Friend Caderousse.'

"Caderousse and his wife again interchanged a meaning look.
It seemed as though they were both inspired at the same time
with some horrible thought. `Well, then, a good journey to
you,' said Caderousse. -- `Thanks,' replied the jeweller. He
then took his cane, which he had placed against an old
cupboard, and went out. At the moment when he opened the
door, such a gust of wind came in that the lamp was nearly
extinguished. `Oh,' said he, `this is very nice weather, and
two leagues to go in such a storm.' -- `Remain,' said
Caderousse. `You can sleep here.' -- `Yes; do stay,' added
La Carconte in a tremulous voice; `we will take every care
of you.' -- `No; I must sleep at Beaucaire. So, once more,
good-night.' Caderousse followed him slowly to the
threshold. `I can see neither heaven nor earth,' said the
jeweller, who was outside the door. `Do I turn to the right,
or to the left hand?' -- `To the right,' said Caderousse.
`You cannot go wrong -- the road is bordered by trees on
both sides.' -- `Good -- all right,' said a voice almost
lost in the distance. `Close the door,' said La Carconte; `I
do not like open doors when it thunders.' -- `Particularly
when there is money in the house, eh?' answered Caderousse,
double-locking the door.

"He came into the room, went to the cupboard, took out the
bag and pocket-book, and both began, for the third time, to
count their gold and bank-notes. I never saw such an
expression of cupidity as the flickering lamp revealed in
those two countenances. The woman, especially, was hideous;
her usual feverish tremulousness was intensified, her
countenance had become livid, and her eyes resembled burning
coals. `Why,' she inquired in a hoarse voice, `did you
invite him to sleep here to-night?' -- `Why?' said
Caderousse with a shudder; `why, that he might not have the
trouble of returning to Beaucaire.' -- `Ah,' responded the
woman, with an expression impossible to describe; `I thought
it was for something else.' -- `Woman, woman -- why do you
have such ideas?' cried Caderousse; `or, if you have them,
why don't you keep them to yourself?' -- `Well,' said La
Carconte, after a moment's pause, `you are not a man.' --
`What do you mean?' added Caderousse. -- `If you had been a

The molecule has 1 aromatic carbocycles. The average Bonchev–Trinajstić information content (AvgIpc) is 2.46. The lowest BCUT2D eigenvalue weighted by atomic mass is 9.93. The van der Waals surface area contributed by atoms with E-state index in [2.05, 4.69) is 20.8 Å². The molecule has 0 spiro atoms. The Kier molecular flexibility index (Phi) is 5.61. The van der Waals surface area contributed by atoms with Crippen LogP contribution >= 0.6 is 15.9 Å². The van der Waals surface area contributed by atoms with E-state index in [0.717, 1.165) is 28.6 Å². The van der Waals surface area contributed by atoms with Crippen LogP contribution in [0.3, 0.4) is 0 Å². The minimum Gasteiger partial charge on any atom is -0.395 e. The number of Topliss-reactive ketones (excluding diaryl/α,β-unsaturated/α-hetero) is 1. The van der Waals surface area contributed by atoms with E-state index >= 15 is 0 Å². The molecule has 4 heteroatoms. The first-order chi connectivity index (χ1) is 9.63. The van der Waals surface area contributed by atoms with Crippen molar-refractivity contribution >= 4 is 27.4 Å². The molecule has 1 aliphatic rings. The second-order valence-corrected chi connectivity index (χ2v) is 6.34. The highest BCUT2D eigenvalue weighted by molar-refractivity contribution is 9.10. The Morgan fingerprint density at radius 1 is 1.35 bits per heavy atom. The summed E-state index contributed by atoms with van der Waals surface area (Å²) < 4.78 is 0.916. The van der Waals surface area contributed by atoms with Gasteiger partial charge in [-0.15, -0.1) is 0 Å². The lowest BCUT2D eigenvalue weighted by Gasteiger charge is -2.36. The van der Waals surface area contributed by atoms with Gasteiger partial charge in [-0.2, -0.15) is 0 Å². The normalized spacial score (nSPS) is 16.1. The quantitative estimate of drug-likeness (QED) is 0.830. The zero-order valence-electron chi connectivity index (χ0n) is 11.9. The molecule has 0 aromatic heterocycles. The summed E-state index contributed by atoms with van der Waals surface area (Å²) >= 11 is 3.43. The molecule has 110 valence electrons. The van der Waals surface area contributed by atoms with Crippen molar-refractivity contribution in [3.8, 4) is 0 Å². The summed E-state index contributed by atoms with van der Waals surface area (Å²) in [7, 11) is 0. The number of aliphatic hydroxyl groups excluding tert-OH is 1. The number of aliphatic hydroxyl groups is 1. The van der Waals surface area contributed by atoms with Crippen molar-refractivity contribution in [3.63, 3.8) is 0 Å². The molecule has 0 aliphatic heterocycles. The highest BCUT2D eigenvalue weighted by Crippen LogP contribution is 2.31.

man, you would not have let him go from here.' -- `Woman!'
-- `Or else he should not have reached Beaucaire.' --
`Woman!' -- `The road takes a turn -- he is obliged to
follow it -- while alongside of the canal there is a shorter
road.' -- `Woman! -- you offend the good God. There --
listen!' And at this moment there was a tremendous peal of
thunder, while the livid lightning illumined the room, and
the thunder, rolling away in the distance, seemed to
withdraw unwillingly from the cursed abode. `Mercy!' said
Caderousse, crossing himself.

At the same moment, and in the midst of the terrifying
silence which usually follows a clap of thunder, they heard
a knocking at the door. Caderousse and his wife started and
looked aghast at each other. `Who's there?' cried
Caderousse, rising, and drawing up in a heap the gold and
notes scattered over the table, and which he covered with
his two hands. -- `It is I,' shouted a voice. -- `And who
are you?' -- `Eh, pardieu, Joannes, the jeweller.' -- `Well,
and you said I offended the good God,' said La Carconte with
a horrid smile. `Why, the good God sends him back again.'
Caderousse sank pale and breathless into his chair. La
Carconte, on the contrary, rose, and going with a firm step
towards the door, opened it, saying, as she did so -- `Come
in, dear M. Joannes.' -- `Ma foi,' said the jeweller,
drenched with rain, `I am not destined to return to
Beaucaire to-night. The shortest follies are best, my dear
Caderousse. You offered me hospitality, and I accept it, and
have returned to sleep beneath your friendly roof.'
Caderousse stammered out something, while he wiped away the
sweat that started to his brow. La Carconte double-locked
the door behind the jeweller.